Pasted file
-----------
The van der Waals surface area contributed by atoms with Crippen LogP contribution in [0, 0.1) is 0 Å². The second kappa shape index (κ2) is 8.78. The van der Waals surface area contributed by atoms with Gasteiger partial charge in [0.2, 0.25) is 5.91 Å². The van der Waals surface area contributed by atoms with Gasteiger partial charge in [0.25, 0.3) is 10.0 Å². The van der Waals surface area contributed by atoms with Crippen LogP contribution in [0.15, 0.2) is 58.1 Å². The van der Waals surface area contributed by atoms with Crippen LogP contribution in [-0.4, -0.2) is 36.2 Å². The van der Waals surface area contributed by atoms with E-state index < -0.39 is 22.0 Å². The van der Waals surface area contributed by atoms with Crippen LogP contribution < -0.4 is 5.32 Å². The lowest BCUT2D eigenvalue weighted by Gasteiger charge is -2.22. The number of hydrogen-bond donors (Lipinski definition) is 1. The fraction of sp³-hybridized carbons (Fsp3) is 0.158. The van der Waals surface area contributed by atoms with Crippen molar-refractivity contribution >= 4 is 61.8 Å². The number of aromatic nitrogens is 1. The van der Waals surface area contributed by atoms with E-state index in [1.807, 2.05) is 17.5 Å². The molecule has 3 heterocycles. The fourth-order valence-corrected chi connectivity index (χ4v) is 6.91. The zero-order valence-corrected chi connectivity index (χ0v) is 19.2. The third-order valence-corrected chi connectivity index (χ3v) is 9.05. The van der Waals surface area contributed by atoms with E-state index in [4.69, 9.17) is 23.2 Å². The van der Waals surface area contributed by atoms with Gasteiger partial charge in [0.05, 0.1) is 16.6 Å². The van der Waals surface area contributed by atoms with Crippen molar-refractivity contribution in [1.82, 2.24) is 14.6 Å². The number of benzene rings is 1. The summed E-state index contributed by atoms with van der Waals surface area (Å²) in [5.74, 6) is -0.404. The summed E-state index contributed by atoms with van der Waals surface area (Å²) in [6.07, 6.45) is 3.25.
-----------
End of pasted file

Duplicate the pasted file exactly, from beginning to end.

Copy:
The van der Waals surface area contributed by atoms with Crippen LogP contribution in [0, 0.1) is 0 Å². The second kappa shape index (κ2) is 8.78. The van der Waals surface area contributed by atoms with Gasteiger partial charge in [0.2, 0.25) is 5.91 Å². The van der Waals surface area contributed by atoms with Gasteiger partial charge in [0.25, 0.3) is 10.0 Å². The van der Waals surface area contributed by atoms with Crippen LogP contribution in [0.15, 0.2) is 58.1 Å². The van der Waals surface area contributed by atoms with Crippen LogP contribution in [-0.4, -0.2) is 36.2 Å². The van der Waals surface area contributed by atoms with E-state index < -0.39 is 22.0 Å². The van der Waals surface area contributed by atoms with Crippen LogP contribution < -0.4 is 5.32 Å². The lowest BCUT2D eigenvalue weighted by Gasteiger charge is -2.22. The number of hydrogen-bond donors (Lipinski definition) is 1. The fraction of sp³-hybridized carbons (Fsp3) is 0.158. The van der Waals surface area contributed by atoms with Crippen molar-refractivity contribution >= 4 is 61.8 Å². The number of aromatic nitrogens is 1. The van der Waals surface area contributed by atoms with E-state index in [1.807, 2.05) is 17.5 Å². The molecule has 3 heterocycles. The fourth-order valence-corrected chi connectivity index (χ4v) is 6.91. The zero-order valence-corrected chi connectivity index (χ0v) is 19.2. The third-order valence-corrected chi connectivity index (χ3v) is 9.05. The van der Waals surface area contributed by atoms with E-state index in [4.69, 9.17) is 23.2 Å². The van der Waals surface area contributed by atoms with Gasteiger partial charge in [0.05, 0.1) is 16.6 Å². The van der Waals surface area contributed by atoms with Crippen molar-refractivity contribution in [1.82, 2.24) is 14.6 Å². The number of benzene rings is 1. The summed E-state index contributed by atoms with van der Waals surface area (Å²) in [5.74, 6) is -0.404. The summed E-state index contributed by atoms with van der Waals surface area (Å²) in [6.07, 6.45) is 3.25.